Questions & Answers

2 how heat loss is prevented in a vacuum flask
Abdullah Reply
what is science
Helen
logical reasoning for a particular phenomenon.
Ajay
I don't know anything about it 😔. I'm sorry, please forgive 😔
Adarsh
due to non in contact mean no conduction and no convection bec of non conducting base and walls and also their is a grape between the layer like to take the example of thermo flask
Abdul
dimensions v²=u²+2at
Lagben Reply
what if time is not given in finding the average velocity?
Alan Reply
the magnetic circuit of a certain of the flux paths in each of the long and short sides being 25cm and 20cm reprectielectrove. there is an air gap of 2mm long in one the long sides if a flux density of 0.8weber/m is to produce in the magnet of 1500 turns..
Daniel Reply
How do you calculate precision
Sacky Reply
what module is that?
Fillemon
Chemisty 1A?
Fillemon
No it has something to do with measurements bro... What we did today in class
Sacky
Tah bra honestly I didn't understand a thing in that class..when re your Tutorials?
Fillemon
Friday bro... But the topics we did are in this app... Just try to master them quickly before the test dates... Are you done with the Maths sheet
Sacky
I eat ass
Anderson
I'll work on the maths sheet tomorrow bra @Sacky Malyenge but I'll try mastering them
Fillemon
I'll eat your mom's ass with a side of tendies
Anderson
@Fillemon Nanwaapo
Anderson
lol, hush
Emi
There are very large numbers of charged particles in most objects. Why, then, don’t most objects exhibit static electricity?
Bilkisu Reply
Because there's an equal number of negative and positive charges... objects are neutral in nature
NELSON
when a ball rolls on a smooth level ground,the motion of its centre is?
Mary Reply
what is electro magnetic field?
Mary
electromagnetic field is a special type of field been produced by electric charges..!!! like the word electro from Electricity and the word magnetic from Magnetism.. so it is more of a join field..!!!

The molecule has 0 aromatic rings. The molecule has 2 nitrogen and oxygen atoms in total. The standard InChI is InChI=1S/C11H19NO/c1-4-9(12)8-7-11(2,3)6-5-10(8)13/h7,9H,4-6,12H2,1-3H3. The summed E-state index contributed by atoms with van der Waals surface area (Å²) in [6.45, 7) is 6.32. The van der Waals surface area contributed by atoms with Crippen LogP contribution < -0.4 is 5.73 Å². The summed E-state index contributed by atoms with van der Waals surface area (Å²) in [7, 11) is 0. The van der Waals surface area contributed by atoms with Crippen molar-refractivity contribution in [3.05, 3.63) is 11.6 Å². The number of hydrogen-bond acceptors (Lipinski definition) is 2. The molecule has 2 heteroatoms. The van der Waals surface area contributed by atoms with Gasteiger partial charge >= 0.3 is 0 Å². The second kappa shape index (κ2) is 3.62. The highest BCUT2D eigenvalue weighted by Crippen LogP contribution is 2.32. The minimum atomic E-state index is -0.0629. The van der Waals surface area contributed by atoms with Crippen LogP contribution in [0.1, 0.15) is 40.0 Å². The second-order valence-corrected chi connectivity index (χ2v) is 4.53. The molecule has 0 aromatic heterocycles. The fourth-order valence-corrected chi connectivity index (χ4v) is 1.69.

NELSON
Electromagnetic field is caused by moving electric charge
Muhammad
when a ball rolls on a smooth level ground,the motion of its centre is?
Mumeh
what's the relationship btw displacement and position
Declan Reply
displacement is the change of position 8======✊=D 💦💦
Anderson
what is the meaning of elasticity
Pele Reply
is the ability of a material to or any object to expand to a limit point
king
this is about kinematics you bonk
Emi
what does emf/R mean
Eze Reply
What is work
Wisdom Reply
work is the product of force and perpendicular distance
DAVID
Pls explain simple harmonic motion
Olaiya Reply
Any to and from motion of a fluid or any elastic object
Sacky
a current of 5.5mA is flowing through a 3.3k resistor.compute th p.d developed across the resistor
Clifford Reply
A p.d of 24 volts exist across a 15 OHM'S resistor.calculate the current flowing the resistor
Clifford
a current of 5.5mA is flowing through a 3.3kOHM'S resistor.compute th p.d developed across the resistor
Clifford
solve it please
Festus
the so unit power is the watt(w)/joul/second (w1)/s
Jibo Reply
Really
Lawal
what is time
Jibo Reply
a measure of the duration of an event
Raymond
density
Masente
Practice Key Terms 4

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Source:  OpenStax, College physics. OpenStax CNX. Jul 27, 2015 Download for free at http://legacy.cnx.org/content/col11406/1.9